On an average day, 23,000 vehicles pass through Broussard to Lafayette on Hwy. 90. Bill Fontenot, district engineer administrator with the Louisiana Department of Transportation, estimates that at the peak of the Hurricane Katrina evacuation, there were at least 40,000 vehicles on Hwy. 90 that Sunday, a day that usually sees only about 13,000 vehicles. Fontenot advises local residents to use back roads when possible in the earlier stages of evacuation and then to make their way to I-49. “Get out of the way of evacuees if at all possible,” he says.
The phased evacuation plan for south Louisiana is based on location and estimates of when the storm could reach land. The first phase calls for residents in the southernmost part of the state ó below the Intracoastal Waterway ó to evacuate 50 hours before the onset of tropical winds. The second phase calls for the area west of the Mississippi River, north of the Intracoastal Waterway and south of I-10, to evacuate 40 hours before the storm hits. And the final phase calls for the Baton Rouge and New Orleans area south of Interstate 12 to evacuate 30 hours before the storm. In the last phase, New Orleans’ contraflow plan ó where all lanes of traffic are directed out of the region ó is implemented.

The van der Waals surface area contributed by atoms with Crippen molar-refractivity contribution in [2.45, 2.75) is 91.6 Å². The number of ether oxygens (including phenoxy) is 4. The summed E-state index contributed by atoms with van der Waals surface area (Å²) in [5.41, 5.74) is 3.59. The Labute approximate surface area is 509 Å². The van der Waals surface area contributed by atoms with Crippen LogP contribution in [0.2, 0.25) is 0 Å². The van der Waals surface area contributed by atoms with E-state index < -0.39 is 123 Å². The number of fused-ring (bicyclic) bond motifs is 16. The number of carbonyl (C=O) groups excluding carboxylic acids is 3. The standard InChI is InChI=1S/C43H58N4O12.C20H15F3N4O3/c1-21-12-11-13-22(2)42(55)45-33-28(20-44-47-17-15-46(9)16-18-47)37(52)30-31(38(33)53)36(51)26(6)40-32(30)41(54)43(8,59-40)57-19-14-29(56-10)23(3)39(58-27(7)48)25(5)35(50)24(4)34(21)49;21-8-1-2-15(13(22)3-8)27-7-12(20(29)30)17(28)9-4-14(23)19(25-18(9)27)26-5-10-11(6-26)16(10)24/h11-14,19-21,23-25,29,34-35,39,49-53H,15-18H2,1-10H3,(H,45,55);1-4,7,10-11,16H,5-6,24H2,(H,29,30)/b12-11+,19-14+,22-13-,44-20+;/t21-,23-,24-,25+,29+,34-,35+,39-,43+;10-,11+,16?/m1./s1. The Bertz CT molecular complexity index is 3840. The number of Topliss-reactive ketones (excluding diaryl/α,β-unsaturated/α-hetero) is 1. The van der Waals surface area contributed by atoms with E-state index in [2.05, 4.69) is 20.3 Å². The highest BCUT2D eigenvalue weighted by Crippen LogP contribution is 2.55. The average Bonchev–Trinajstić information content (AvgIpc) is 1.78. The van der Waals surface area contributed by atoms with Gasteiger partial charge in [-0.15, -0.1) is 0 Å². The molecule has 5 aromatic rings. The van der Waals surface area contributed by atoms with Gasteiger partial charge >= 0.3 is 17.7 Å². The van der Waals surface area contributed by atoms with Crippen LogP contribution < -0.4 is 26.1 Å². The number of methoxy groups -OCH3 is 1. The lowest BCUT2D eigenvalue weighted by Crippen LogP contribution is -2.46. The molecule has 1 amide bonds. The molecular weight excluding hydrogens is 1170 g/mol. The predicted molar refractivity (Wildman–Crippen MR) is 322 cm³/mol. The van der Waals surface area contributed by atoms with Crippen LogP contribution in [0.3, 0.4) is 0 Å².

New Orleans is no stranger to the contraflow concept, but it’s a new one for both Lake Charles and Lafayette. Fontenot says the plan is to use all four lanes of I-49 for northbound traffic, beginning south of I-10 and stretching to exit 27, north of Washington. “We wouldn’t go to contraflow until I-49 starts to slow down,” he says. “This is being proactive. We wouldn’t expect to use contraflow unless there is a 4 or 5 coming immediately or directly into Vermilion Bay and Lafayette would start to evacuate because that would really load up I-49.”